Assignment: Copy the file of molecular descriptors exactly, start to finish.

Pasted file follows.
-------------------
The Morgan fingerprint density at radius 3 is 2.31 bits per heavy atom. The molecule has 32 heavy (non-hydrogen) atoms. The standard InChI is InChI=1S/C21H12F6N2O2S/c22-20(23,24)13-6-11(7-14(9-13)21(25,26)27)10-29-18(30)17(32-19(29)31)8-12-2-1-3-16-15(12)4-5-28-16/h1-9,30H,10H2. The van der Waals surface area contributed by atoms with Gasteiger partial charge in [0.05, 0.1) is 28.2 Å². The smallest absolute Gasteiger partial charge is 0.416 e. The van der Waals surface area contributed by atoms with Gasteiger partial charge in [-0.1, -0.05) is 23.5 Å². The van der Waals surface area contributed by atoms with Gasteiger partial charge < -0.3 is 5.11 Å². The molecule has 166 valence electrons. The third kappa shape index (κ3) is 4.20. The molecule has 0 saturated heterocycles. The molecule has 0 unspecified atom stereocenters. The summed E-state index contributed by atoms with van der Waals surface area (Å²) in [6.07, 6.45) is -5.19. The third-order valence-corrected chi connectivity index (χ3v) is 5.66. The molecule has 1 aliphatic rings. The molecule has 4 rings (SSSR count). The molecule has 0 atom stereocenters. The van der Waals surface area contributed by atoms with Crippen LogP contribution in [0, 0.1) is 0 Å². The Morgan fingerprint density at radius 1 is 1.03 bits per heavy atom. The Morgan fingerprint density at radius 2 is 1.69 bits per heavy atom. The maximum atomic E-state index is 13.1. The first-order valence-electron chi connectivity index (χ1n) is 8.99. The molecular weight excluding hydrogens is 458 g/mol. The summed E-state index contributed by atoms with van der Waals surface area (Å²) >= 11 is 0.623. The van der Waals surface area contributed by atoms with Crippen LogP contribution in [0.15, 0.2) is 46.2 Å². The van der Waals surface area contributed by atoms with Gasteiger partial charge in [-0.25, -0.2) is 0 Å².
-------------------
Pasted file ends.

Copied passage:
The Morgan fingerprint density at radius 3 is 2.31 bits per heavy atom. The molecule has 32 heavy (non-hydrogen) atoms. The standard InChI is InChI=1S/C21H12F6N2O2S/c22-20(23,24)13-6-11(7-14(9-13)21(25,26)27)10-29-18(30)17(32-19(29)31)8-12-2-1-3-16-15(12)4-5-28-16/h1-9,30H,10H2. The van der Waals surface area contributed by atoms with Gasteiger partial charge in [0.05, 0.1) is 28.2 Å². The smallest absolute Gasteiger partial charge is 0.416 e. The van der Waals surface area contributed by atoms with Gasteiger partial charge in [-0.1, -0.05) is 23.5 Å². The van der Waals surface area contributed by atoms with Gasteiger partial charge < -0.3 is 5.11 Å². The molecule has 166 valence electrons. The third kappa shape index (κ3) is 4.20. The molecule has 0 saturated heterocycles. The molecule has 0 unspecified atom stereocenters. The summed E-state index contributed by atoms with van der Waals surface area (Å²) in [6.07, 6.45) is -5.19. The third-order valence-corrected chi connectivity index (χ3v) is 5.66. The molecule has 1 aliphatic rings. The molecule has 4 rings (SSSR count). The molecule has 0 atom stereocenters. The van der Waals surface area contributed by atoms with Crippen LogP contribution in [0, 0.1) is 0 Å². The Morgan fingerprint density at radius 1 is 1.03 bits per heavy atom. The Morgan fingerprint density at radius 2 is 1.69 bits per heavy atom. The maximum atomic E-state index is 13.1. The first-order valence-electron chi connectivity index (χ1n) is 8.99. The molecular weight excluding hydrogens is 458 g/mol. The summed E-state index contributed by atoms with van der Waals surface area (Å²) >= 11 is 0.623. The van der Waals surface area contributed by atoms with Crippen LogP contribution in [0.15, 0.2) is 46.2 Å². The van der Waals surface area contributed by atoms with Gasteiger partial charge in [-0.25, -0.2) is 0 Å².